Are you one of those organisations who lack a strategy for making the best use of digital tools to support users? Have the digital services you offer evolved rather than been systematically implemented? It is time to stop letting digital just happen and take control.
A research and discovery phase will identify immediate concerns. It will even make suggestions about short term tactical fixes. But that is not the same as a strategy. A set of recommendations that will shape your long term approach to digital and connected consumers.
A strategy is more than tactical recommendations for your digital services. But it is also more specific than some vague aspirations for improving the user experience. The strategies I produce consist of the following elements:
- An accurate diagnosis. A good strategy solves real world business problems. These might be to overcome a threat or weakness in the company, or to find a way to capitalise on an opportunity or success. The point is that by focusing on real world problems you prevent the strategy from being too vague.
- Guiding principles. A strategy should have some principles within which the company can operate. A set of standards against which you measure what you do.
- Coherent actions. This is where a strategy gets practical. It identifies specific steps that the company should make to move towards its ultimate goals. It is a roadmap showing how you can address the issues in the diagnosis. A roadmap that conforms to the principles we have laid out.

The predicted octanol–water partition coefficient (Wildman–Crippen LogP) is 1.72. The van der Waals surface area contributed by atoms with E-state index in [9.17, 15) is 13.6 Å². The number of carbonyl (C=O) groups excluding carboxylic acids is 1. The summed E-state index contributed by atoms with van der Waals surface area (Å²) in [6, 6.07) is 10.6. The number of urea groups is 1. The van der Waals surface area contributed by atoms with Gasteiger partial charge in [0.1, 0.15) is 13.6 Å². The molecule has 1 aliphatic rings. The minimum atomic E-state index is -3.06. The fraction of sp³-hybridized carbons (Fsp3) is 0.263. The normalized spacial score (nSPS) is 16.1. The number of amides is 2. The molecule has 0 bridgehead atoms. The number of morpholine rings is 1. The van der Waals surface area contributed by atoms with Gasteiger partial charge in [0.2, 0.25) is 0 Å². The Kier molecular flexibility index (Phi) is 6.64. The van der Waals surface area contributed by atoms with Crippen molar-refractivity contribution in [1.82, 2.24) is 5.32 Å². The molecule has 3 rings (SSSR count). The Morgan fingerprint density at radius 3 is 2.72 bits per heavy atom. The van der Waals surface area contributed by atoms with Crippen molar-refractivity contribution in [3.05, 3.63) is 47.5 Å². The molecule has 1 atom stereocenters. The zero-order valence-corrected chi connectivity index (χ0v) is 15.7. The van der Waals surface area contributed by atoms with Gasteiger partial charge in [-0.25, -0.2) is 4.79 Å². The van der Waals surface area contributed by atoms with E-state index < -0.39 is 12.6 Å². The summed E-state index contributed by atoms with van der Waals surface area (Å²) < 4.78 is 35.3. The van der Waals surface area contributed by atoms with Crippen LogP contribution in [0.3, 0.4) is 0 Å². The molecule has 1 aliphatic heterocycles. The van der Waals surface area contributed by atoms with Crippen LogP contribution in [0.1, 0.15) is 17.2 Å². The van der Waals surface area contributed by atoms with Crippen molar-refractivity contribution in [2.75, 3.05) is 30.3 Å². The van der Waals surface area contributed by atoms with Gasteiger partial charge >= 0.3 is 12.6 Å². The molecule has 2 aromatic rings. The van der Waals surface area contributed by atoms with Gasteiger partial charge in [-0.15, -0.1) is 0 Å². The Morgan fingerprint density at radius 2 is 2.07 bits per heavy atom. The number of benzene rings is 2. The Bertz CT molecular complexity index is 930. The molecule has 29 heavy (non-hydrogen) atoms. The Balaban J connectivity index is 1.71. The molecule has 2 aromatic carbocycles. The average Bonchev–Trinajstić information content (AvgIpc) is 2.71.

In most cases, a strategy I write for clients addresses issues such as:
- Development processes.
- Key performance indicators.
- Education, engagement and training.
- Hiring of digital staff.
- Prioritisation of work.
- Handling organisational change.
- Reporting lines.
- Cross disciplinary working.
- Standard operating procedures.
But producing the recommendations is only half the battle.
Many digital consultants do their research and handover their recommendations. But that is just the beginning. There is also the need to get buy-in for those recommendations. Buy-in from management and stakeholders across the organisation.
I will work with you to establish the best way to get approval from management and support from stakeholders. Sometimes this is as simple as a presentation. Other times it involves workshops or even entire pilot projects. In fact often the best way to win people over is show them what the future could look like. Prototyping can be a great way of demonstrating that new reality.
Whatever the case, my role is more than producing some recommendations. It is also my job to get those recommendations accepted and implemented.